Exposition (Initial Situation)
In Maud We Trust Fund
Meet Kate Croy and Merton Densher. They want to get married. The problem is that Kate's rich benefactress, Maud Lowder, will totally cut her off if she marries a poor nobody like Merton. Maud wants to marry Kate to a certain Lord Mark. His personality is unimportant: he's a lord. 'Nuff said.
This means that Kate and Merton have to meet with one another secretly, trying to think of a plan for how they can be together. Just when they make the decision to commit to one another by getting engaged, Merton is called away to New York on business. It's a total buzzkill.
Rising Action (Conflict, Complication)
Well into the book, we meet the young, beautiful, and extremely rich Milly Theale and her companion Susan. They are travelling together through Europe. Milly has met Merton in New York and developed a bit of a crush on him. After she goes to London to see him, she finds out that she is very ill: the kind of ill you don't get better from. She meets up with Kate Croy and Aunt Maud and they become buddies.
When Kate Croy finds out about Milly's illness, she waits until Merton is back from New York, and then encourages him to seduce Milly and marry her. That way, when Milly dies, he'll inherit the money and be rich enough to marry Kate. Perhaps the biggest conflict arises within Merton, whose moral conscience makes it very tough for him to go through with this plan. He's a good dude asked to commit a seriously bad act. What's a lad to do?
Climax (Crisis, Turning Point)
Lord Mark's Revenge
The whole gang goes off to Venice to hang out with Milly while she sees Italy before she dies. It's both kind of uplifting and a total downer. Lord Mark proposes to Milly, but it's obvious that he knows about her illness and wants to get in her bank vault as well as her pants. Exit Lord Mark, back to England. Exit Kate and Maud, back to England so Merton can woo Milly, Lord Mark-style.
Merton doesn't really do such a good job of wooing Milly. Then Lord Mark shows up and tells Milly about Merton's secret engagement to Kate. Ka-blam! If we had to pinpoint the climax of this slow-burn of a novel, this would be it, guys. This is the point at which we can say, in a booming, ominous voice: "And things were never the same again…"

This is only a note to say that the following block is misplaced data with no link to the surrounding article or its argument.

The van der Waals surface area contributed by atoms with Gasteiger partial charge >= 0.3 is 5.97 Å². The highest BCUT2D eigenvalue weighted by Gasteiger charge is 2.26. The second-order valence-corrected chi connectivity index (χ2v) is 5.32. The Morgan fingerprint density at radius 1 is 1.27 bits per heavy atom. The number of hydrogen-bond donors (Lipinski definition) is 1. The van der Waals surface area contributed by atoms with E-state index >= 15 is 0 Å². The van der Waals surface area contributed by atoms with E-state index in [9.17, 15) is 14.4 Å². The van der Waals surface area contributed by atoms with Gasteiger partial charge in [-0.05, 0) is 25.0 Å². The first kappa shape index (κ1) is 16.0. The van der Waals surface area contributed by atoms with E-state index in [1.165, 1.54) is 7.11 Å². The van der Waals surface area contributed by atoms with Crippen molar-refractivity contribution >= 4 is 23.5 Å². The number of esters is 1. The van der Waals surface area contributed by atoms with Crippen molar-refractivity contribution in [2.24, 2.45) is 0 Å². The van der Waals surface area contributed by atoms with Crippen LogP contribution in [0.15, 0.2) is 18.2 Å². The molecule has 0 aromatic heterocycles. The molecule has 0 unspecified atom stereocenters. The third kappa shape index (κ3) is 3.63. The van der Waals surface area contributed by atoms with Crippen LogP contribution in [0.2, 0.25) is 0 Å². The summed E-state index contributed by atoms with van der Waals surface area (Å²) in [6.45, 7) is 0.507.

The news comes as such a shock to Milly that it sends her into a death spiral that she never recovers from. Yikes. Her friend Susan goes to Merton and begs for him to deny Lord Mark's story to Milly in order to save her life. But Merton just can't stomach lying to a dying girl. The guy has the George Washington complex and cannot tell a lie. He leaves for England and receives word soon after that Milly has died. Meanwhile, the rest of us have probably been thinking, "Dude, just lie to her already. She'd die happier."
After Merton has heard the news about Milly's death, he retreats to his home in London and doesn't meet with anyone—including Kate Croy—for the next little while. Then on Christmas Eve, he receives a letter that is clearly in Milly's handwriting. Figuring that she must have written it before she died, Merton takes the letter to Kate and asks her to open it for him. Kate opens the letter and tells him that Milly Theale has left him the better part of her fortune, even though she knew he was trying to deceive her in order to marry Kate. As you can imagine, Merton feels like a scuzzbag, and the idea of inheriting Milly's money makes him feel even worse.
The Merton Ultimatum
After he finds out about the money he's inherited, Merton decides that he needs to know whether Kate truly loves him for who he is. He gives her an ultimatum saying that she can either have his money or him. If she marries him, he'll turn down Milly's money. If she rejects him, he'll give all the money to her. Of course, most of us want true love to triumph here.
But Kate gives him the answer, "We will never be the same as we were," which is pretty ambiguous and doesn't tell us how things are going to play out for the couple. For the "resolution" of a novel, we don't get a whole lot of… resolution. But Henry James wasn't a big fan of closure. He was, however, a huge fan of open endings that torment his readers for years.